Magnetoelectric (ME) properties in yttrium iron garnet (YIG: Y3 Fe5 O12), including both the first-order and second-order effects, have long been under dispute. In particular, the conflict between observations of the first-order ME effect and the centrosymmetric lattice structure has remained as a puzzling issue. As a key to solve the problem, we found that YIG shows quantum ME relaxation; the dielectric relaxation process is correlated closely with the magnetic one and has characteristic features of quantum tunneling. An application of magnetic field enhances the dielectric relaxation strength (by 300% at 10 K with 0.5 T), which gives rise to the large second-order ME (magnetocapacitance) effect critically dependent on the magnetization direction. The temperature and magnetic-field dependence of dielectric relaxation strength is well described by the noninteracting transverse-field Ising model for the excess-electron or Fe2+ center with the quantum tunneling and spin-orbit coupling effects. We could also spectroscopically identify such a ME Fe2+ center in terms of linear dichroism under a magnetic field along the specific direction. On this basis, the fictitious first-order ME effect-the magnetic-field induced electric polarization without the presence of external electric field-as observed for the electric-field cooled sample is ascribed to the combined effect of the above large second-order ME effect and the poling induced charge accumulation. The correlation between the ME effect and the thermally stimulated depolarization current indicates that hopping electrons freeze below around 125 K and the frozen-in dipoles generate an internal electric field (i.e., an electret-like effect). Investigation of electron-compensating doping effect on dielectric relaxation phenomena gives compelling evidences that excess electrons forming Fe2+ ions play a critical role in the charge accumulation as well as in the ME effect in YIG.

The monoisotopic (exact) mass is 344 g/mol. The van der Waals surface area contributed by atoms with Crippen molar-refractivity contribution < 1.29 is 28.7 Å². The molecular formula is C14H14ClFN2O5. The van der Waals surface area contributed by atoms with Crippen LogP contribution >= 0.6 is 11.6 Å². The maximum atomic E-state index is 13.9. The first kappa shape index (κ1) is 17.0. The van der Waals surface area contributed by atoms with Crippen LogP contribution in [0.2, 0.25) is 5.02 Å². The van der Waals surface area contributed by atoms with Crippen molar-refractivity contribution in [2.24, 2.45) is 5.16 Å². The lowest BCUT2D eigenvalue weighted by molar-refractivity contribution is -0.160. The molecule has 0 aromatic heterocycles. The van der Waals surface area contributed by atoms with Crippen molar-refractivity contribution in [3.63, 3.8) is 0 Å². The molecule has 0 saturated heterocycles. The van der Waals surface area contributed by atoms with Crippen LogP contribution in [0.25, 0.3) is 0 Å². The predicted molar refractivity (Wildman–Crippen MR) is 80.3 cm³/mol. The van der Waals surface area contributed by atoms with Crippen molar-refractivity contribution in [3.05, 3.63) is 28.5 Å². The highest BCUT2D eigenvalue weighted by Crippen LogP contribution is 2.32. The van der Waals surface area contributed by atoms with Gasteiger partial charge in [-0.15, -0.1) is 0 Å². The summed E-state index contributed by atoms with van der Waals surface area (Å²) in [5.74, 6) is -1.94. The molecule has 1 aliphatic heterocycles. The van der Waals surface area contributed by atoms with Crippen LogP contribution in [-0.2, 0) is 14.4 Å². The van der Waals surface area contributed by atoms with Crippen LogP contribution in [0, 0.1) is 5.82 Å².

|Journal||Physical Review B - Condensed Matter and Materials Physics|
|Publication status||Published - 2010 Sep 17|
ASJC Scopus subject areas
- Electronic, Optical and Magnetic Materials
- Condensed Matter Physics